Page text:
Pubic Lecture

Historical Trajectories of Hellenism in Asia Minor

April 19, 2023

The Stavros Niarchos Foundation Centre for Hellenic Studies at Simon Fraser University is pleased to present  Paschalis Kitromilides of the Academy of Athens.

The event will be moderated by Sharon Gerstel, the Director if the UCLA Stavros Niarchos Foundation Centre for the Study of Hellenic Culture, and Dimitris Krallis, the Director of the Stavros Niarchos Foundation Centre for Hellenic Studies at Simon Fraser University

Attendance is free but the presentation will not be recorded for later viewing.

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This programming is made possible thanks to the generous support of the Stavros Niarchos Foundation (SNF).

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Speaker Bio

Paschalis M. Kitromilides, Ph.D. at Harvard University, is a Greek-Cypriot political scientist and intellectual historian. He is Professor Emeritus of Political Science at the University of Athens and a member of the Academy of Athens. He has been director of the Centre for Asia Minor Studies since 1980 and was Director of the Institute of Neohellenic Research / National Hellenic Research Foundation (2000-2011). He has held visiting appointments at Harvard and Brandeis Universities, University of Cambridge, University of Oxford, the École des Hautes Études en Sciences Sociales, the European University Institute and the Harvard University Center for Italian Renaissance Studies Villa I Tatti. He is the author or editor of over fifty books, including Enlightenment and Revolution: The Making of Modern Greece (Harvard University Press, 2013), and over two hundred and sixty articles and book reviews in academic journals and collective volumes in Greek and English. Besides English and Greek, his books have appeared in Russian, Romanian, Serbian and Bulgarian.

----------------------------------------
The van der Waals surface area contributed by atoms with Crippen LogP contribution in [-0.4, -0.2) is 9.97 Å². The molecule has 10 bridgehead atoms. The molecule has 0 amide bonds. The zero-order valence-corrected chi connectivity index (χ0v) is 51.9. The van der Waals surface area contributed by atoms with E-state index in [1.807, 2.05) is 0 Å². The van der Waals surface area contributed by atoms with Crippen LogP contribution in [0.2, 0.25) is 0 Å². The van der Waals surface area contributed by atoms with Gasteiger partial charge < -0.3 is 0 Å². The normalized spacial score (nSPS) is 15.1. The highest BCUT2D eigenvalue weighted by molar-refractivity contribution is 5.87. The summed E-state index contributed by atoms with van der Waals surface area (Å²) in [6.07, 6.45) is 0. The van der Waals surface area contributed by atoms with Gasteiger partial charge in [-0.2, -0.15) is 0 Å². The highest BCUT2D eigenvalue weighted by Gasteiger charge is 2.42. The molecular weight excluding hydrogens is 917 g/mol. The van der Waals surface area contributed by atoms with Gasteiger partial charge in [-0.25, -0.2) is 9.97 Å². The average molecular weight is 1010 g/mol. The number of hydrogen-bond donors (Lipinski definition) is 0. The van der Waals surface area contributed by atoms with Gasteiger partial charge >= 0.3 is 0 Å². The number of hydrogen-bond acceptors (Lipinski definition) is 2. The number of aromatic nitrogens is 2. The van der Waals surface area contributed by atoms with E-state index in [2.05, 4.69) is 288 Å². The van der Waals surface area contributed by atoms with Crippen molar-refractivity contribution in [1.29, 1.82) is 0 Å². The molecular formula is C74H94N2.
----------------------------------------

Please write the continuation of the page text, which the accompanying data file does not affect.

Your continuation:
Moderator Bios

Sharon E. J. Gerstel’s research focuses on the intersection of ritual and art in Byzantium. She is the Director of the UCLA Stavros Niarchos Foundation Center for the Study of Hellenic Culture and she has been the recipient of numerous awards, including a J. Simon Guggenheim Fellowship (2011-2012). As an archaeologist, she has worked at numerous excavations in Greece, both as a field director and as a ceramics specialist. Her comprehensive study (with M. Munn) of the medieval village of Panakton appeared in Hesperia in 2003. Her publications on ceramic tiles produced in Nicomedia (modern-day Izmit, Turkey) have appeared in the Journal of the Walters Art Museum and elsewhere. Publications on Byzantine women, including empresses, village widows, and rural nuns, can be found in The Art Bulletin, the Deltion tes Christianikes Archaiologikes Hetaireieas, and the Wiener Jahrbuch für Kunstgeschichte. Gerstel’s current research focuses on the intersection of music, architecture, and monumental decoration. She is co-director, together with Chris Kyriakakis (USC) of the project “Soundscapes of Byzantium.” Research from this project has been published in Speculum, Hesperia, Gesta, and elsewhere. She is also currently spearheading the restoration of the church of Hagioi Theodoroi in Vamvaka, Mani. Her work on this project has been published in the Journal of Modern Greek Studies and has been recognized in the short documentary Blessings and Vows.

Born and raised in Athens, where he lived until his college years, Dimitris Krallis studied political theory at the University of Athens and Byzantine History at Oxford and at the University of Michigan, where he obtained his doctorate. He teaches Byzantine history at Simon Fraser University’s Department of Humanities and is the Director of the Stavros Niarchos Foundation Centre for Hellenic Studies. He is the writer of two books, including, Serving Byzantium’s Emperors: The Courtly Life and Career of Michael Attaleiates and New Approaches to Byzantine History and Culture Series, which was recently translated into Greek. He has also written numerous articles and co-translated the work of a major Byzantine historian, Michael Attaleiates. His research explores the social, political, economic and intellectual history of Byzantium, as well as its modern reception.

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Simon Fraser University respectfully acknowledges the unceded traditional territories including, the Sḵwx̱wú7mesh Úxwumixw (Squamish), səl̓ilw̓ətaʔɬ (Tsleil-Waututh) and xʷməθkʷəy̓əm (Musqueam) Nations, on which SFU Vancouver is located.